FAQs: Family Proceedings and Courts
Is there a special court for family proceedings?
The Family Proceedings Court (FPC) is part of the court service of England and Wales, where private hearings are held relating to all kinds of family issues. For example, cases concerning divorce settlements, child welfare, and care proceedings. The court is headed by specially-trained magistrates who make the final decisions but there is also an appeals system in place.
What kinds of cases are dealt with by the family proceedings court?
The FPC deals with issues such as divorce, child maintenance, paternity rights and the amount of contact non-resident parents may have with their children. In addition, the court deals with adoption and with the various care and supervision orders for minors. Parties to the cases heard may be represented by their own family solicitors.
Is mediation compulsory regarding family cases?
Mediation is not compulsory but may it be helpful to have access to a neutral third party, particularly when cases involve children. The majority of divorcing couples must attend a meeting known as a Mediation Information Assessment Meeting (MIAM), before proceeding to court. If a divorcing couple cannot agree on a financial settlement, a refusal to try mediation may be taken into account by the court. A mediator is not allowed to advise clients on the law, but family solicitors can give independent legal advice throughout the mediation process.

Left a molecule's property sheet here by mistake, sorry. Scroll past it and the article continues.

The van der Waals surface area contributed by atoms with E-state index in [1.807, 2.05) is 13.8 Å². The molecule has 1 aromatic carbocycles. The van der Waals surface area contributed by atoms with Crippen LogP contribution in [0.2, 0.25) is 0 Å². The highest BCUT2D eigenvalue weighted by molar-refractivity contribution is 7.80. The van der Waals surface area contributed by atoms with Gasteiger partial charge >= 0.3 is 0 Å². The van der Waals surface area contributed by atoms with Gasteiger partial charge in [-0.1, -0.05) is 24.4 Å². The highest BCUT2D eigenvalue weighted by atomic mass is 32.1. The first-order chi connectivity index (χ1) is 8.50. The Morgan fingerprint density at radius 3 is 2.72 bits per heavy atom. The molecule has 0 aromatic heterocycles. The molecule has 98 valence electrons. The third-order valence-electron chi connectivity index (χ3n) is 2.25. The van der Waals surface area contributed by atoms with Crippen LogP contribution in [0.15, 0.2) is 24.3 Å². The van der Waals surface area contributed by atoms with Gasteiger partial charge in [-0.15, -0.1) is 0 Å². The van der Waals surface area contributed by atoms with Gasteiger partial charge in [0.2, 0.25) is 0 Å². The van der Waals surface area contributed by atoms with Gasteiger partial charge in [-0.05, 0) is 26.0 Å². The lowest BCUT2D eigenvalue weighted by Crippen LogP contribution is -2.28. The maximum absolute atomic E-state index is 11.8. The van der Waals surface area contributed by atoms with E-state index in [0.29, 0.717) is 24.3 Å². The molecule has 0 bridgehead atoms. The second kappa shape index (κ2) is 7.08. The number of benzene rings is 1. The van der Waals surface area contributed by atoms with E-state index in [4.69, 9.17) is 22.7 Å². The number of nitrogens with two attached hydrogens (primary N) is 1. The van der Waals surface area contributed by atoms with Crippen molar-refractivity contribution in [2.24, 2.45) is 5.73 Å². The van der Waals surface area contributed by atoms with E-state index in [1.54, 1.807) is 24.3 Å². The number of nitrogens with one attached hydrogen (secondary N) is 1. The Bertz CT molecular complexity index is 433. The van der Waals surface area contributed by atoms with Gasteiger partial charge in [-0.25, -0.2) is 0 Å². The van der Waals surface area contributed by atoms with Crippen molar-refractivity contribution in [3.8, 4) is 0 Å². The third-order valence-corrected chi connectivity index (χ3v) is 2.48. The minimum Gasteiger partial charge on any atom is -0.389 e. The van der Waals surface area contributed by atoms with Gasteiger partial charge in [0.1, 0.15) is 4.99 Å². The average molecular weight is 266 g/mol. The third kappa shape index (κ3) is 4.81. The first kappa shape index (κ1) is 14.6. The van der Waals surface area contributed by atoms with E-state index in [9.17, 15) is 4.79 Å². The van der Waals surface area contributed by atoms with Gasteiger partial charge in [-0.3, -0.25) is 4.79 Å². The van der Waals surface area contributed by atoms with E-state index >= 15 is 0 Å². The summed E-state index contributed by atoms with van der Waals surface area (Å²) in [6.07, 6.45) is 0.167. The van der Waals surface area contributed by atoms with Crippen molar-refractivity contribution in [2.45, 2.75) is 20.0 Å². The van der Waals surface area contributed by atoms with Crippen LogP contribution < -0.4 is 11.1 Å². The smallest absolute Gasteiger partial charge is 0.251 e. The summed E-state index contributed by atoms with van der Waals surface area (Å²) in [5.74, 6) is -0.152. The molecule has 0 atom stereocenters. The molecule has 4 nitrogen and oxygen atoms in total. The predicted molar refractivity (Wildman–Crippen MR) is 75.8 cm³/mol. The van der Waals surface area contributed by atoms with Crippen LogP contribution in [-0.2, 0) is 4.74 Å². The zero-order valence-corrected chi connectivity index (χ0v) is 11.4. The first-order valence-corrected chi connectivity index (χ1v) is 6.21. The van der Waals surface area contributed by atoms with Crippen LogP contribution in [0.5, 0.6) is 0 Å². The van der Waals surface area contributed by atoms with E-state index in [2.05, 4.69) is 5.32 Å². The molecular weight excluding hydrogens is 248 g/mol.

How does the court deal with cases involving children?
The law relating to children is governed by the Children Act 1989, which states that the welfare of the child is paramount. The Family Proceedings Court also operates in a more informal manner, which may lessen children’s anxieties. The Children and Family Court Advisory and Support Service (CAFCASS) is an independent public body that looks after the interests of children involved in family court proceedings by means of qualified social work staff.
Can I obtain legal aid for Family Proceedings?
At present, legal aid may be available for those involved in family-related proceedings. However, strict financial conditions must be met in order to qualify for legal advice or legal help in court from a family solicitor. Children under 16 may be eligible for publically-funded help from a family solicitor, for example, if there is a conflict between the child and their parents.
If you would like to obtain legal advice on family proceedings, then Caven can put you in touch with a local specialist family solicitor free of charge. So if you have any questions or would like our help in finding local family law solicitors please call us on 08001 221 2299 or complete the web-form above.
- Last Updated on 18/12/2012